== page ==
Whether you’re on a road trip or exploring your own neighborhood, roadside markers and “point of interest” signs are a fun way to learn about our state’s history, and establish a connection with events that happened on a particular spot so long ago. The mid-twentieth century was the heydey for the creation of historical markers […]

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Colorado State Publications Blog

Renovations at the Capitol

If you work or live near the State Capitol you have probably seen all of the scaffolding and construction work that has been going on this summer and fall.¬† According to Legislative Council, the exterior work includes roof work, gutter replacement, and the recreation — using old plans and drawings — of historic chimneys that […]

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Colorado State Publications Blog

Time Machine Tuesday: The Lost Town of Caribou, Colorado

It can’t really be called a ghost town, because there’s almost nothing left to mark the location of Caribou, Colorado, a silver mining town once located in Boulder County near Nederland. Yet despite being nearly forgotten, the town of Caribou and its associated silver mines were a shining example of the boom-and-bust cycle of the […]

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Colorado State Publications Blog

The Buildings of Auraria

The Auraria Higher Education Center (or Auraria Campus, as it is often known) is quite unique among Colorado’s college campuses.  This inner-city campus is home to not one, but three separate higher education institutions: the Community College of Denver, Metropolitan State University of Denver, and the University of Colorado Denver.  Auraria is also unique for […]

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Colorado State Publications Blog

Time Machine Tuesday: Amache Relocation Center and Colorado's Japanese Americans

In February 1942, during the height of WWII, President Roosevelt signed Executive Order 9066, ordering the relocation and internment of Americans of Japanese ancestry.  Many believed that Japanese Americans were loyal to their ancestral home and would be a security risk.  This attitude can be seen in the remarks of Dr. Heber R. Harper, a […]

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Colorado State Publications Blog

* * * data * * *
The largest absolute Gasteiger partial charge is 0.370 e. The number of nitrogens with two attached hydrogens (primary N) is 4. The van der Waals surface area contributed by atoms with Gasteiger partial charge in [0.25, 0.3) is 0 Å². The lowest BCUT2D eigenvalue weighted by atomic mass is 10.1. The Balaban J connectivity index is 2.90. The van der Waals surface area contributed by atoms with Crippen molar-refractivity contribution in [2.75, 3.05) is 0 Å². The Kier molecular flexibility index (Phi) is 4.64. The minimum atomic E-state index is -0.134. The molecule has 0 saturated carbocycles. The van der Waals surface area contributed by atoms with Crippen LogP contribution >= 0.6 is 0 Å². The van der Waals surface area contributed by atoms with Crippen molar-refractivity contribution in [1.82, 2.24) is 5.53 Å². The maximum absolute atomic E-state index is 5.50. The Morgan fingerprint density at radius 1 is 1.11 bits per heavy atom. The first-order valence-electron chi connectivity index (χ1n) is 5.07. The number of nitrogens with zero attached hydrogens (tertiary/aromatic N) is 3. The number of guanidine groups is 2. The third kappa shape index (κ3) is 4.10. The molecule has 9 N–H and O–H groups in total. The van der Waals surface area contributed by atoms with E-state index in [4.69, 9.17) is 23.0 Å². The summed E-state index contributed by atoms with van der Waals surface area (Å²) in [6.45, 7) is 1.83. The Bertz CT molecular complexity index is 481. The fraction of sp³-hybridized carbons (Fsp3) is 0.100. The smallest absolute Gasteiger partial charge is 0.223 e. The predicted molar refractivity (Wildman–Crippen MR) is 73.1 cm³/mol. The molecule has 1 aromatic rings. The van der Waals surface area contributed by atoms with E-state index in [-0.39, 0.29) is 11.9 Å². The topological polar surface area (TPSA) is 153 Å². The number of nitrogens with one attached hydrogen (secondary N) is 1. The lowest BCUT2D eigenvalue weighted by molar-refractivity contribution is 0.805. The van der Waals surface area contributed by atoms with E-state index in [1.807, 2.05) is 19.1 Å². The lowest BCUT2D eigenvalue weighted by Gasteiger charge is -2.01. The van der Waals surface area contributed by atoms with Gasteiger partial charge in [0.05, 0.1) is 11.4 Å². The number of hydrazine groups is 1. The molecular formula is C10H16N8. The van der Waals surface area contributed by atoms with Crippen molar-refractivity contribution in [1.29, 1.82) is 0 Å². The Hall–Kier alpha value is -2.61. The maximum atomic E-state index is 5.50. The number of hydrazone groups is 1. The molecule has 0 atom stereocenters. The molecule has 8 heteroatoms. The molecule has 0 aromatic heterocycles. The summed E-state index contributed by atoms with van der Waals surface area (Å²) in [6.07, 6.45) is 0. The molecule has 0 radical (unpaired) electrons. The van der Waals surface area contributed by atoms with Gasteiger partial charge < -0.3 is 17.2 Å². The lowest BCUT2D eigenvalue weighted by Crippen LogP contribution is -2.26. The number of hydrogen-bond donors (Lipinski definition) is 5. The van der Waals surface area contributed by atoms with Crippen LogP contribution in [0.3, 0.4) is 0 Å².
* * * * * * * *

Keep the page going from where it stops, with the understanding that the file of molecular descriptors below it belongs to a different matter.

Time Machine Tuesday: The Moffat Tunnel

Getting trains through the Rocky Mountains has always been a challenge — steep grades, rocky cliffs, and tall snowdrifts are among the many obstacles that early Colorado railroad officials and designers had to contend with.  However one man had a vision for a tunnel that would ease travel through the Continental Divide.  Although he did […]

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Colorado State Publications Blog

Time Machine Tuesday: Bent's Fort

If you’re looking for a fun and educational place to take your kids this summer, they will surely enjoy Bent’s Old Fort National Historic Site.  Here visitors can learn about early frontier life, including trade and commerce as well as cultural intersections, by exploring a reconstruction of the fort originally built in 1833 by George […]

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Colorado State Publications Blog

Time Machine Tuesday: Gilpin County

During the Colorado Gold Rush, Gilpin County was one of the leading areas attracting miners and prospectors to attempt to strike it rich.  Today, as home to Central City and Black Hawk, two of the Colorado towns that allow gambling, people are still heading to Gilpin County to try to strike it rich. In 1920 […]

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Colorado State Publications Blog

All About Pikes Peak

Pikes Peak as seen from Garden of the Gods.  Photo courtesy Colorado Tourism Office. Without a doubt, it’s Colorado’s most famous mountain.  And while it’s neither the tallest mountain in Colorado nor the most difficult to scale, Pikes Peak is famous for its visibility from the plains, its use as a symbol of the 1859 […]

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Colorado State Publications Blog

Main Street Revitalization Act

In 2014 the Colorado Legislature passed HB14-1311, the “Colorado Job Creation and Main Street Revitalization Act,” which provided tax credits for Colorado communities to use to boost economic development — including job creation and tourism — while preserving the community’s unique historic commercial structures.  So how has it been doing so far?  According to the Colorado […]

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Colorado State Publications Blog

Denver's Most Haunted House

The Croke-Patterson-Campbell Mansion, a turreted sandstone castle at 11th and Pennsylvania in Capitol Hill, is often considered to be the most haunted house in Denver.¬†Built in 1891 for Thomas Croke, a state legislator and landowner who has been called the metro Denver area’s “father of irrigation,” Croke sold the house after only living there six […]